Now that chemicals are being considered, and before any more mention is made of them, it is necessary to understand something about the Science of Chemistry. Do not worry. There are not going to be pages of chemical formulae!

Many people - probably MOST people, have no knowledge of chemistry, and their concept of it is limited to that gained by visiting the local chemist's shop and perhaps seeing a white-coated compounder in the distance. This mysterious person can sometimes be seen handling clearly labelled jars and bottles and mixing their contents together in minute amounts. Obviously everything is precise and correct, and accurate. However, the SCIENCE of chemistry is not like that at all!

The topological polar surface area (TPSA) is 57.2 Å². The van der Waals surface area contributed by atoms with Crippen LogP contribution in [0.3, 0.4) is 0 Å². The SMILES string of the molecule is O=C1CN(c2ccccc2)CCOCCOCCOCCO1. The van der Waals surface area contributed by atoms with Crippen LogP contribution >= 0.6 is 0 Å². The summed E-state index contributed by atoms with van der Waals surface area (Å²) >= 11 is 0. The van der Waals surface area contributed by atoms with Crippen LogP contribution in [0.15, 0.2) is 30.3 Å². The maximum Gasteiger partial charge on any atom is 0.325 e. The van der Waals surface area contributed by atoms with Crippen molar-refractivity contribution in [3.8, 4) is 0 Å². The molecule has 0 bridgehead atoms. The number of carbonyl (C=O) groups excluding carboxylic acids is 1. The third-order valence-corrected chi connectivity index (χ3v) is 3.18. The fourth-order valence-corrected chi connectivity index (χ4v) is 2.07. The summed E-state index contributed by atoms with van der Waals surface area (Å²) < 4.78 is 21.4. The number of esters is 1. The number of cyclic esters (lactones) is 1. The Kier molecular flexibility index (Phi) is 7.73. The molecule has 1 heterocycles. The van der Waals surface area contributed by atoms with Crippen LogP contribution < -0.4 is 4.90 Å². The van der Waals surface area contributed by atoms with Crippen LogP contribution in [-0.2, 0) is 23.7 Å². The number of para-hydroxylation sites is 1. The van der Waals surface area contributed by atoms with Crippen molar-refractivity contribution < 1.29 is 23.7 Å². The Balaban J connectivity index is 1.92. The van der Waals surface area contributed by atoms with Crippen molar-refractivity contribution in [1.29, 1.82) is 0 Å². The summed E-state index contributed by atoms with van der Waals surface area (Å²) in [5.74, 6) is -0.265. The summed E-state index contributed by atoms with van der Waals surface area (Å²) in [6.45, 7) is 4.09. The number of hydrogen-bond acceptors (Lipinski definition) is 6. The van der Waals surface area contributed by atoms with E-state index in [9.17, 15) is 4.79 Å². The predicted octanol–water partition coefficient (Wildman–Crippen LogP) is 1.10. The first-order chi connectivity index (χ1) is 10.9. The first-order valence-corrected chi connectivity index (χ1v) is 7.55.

Like other sciences, new discoveries and new knowledge is being gained almost daily; old ideas and concepts are superseded as more information is acquired. Because chemistry is a continually developing science, new discoveries are frequently made that render names obsolete. For example; Vitamin Bx is the obsolete name for para-amino benzoic acid. These changes in nomenclature make it very difficult for the interested but chemically-ignorant layman to understand written information. Sometimes there are 3 or 4 different names used to describe the same thing, and of course, the older books use the older names. Unfortunately some of the newer books also persist in using the old names! Further confusion is caused by the use of "blanket" names, for example; Nitrogen, which is, of course, a gas, but in nutrition all nitrogen-containing substances are loosely referred to as "nitrogen".(DNFT p154)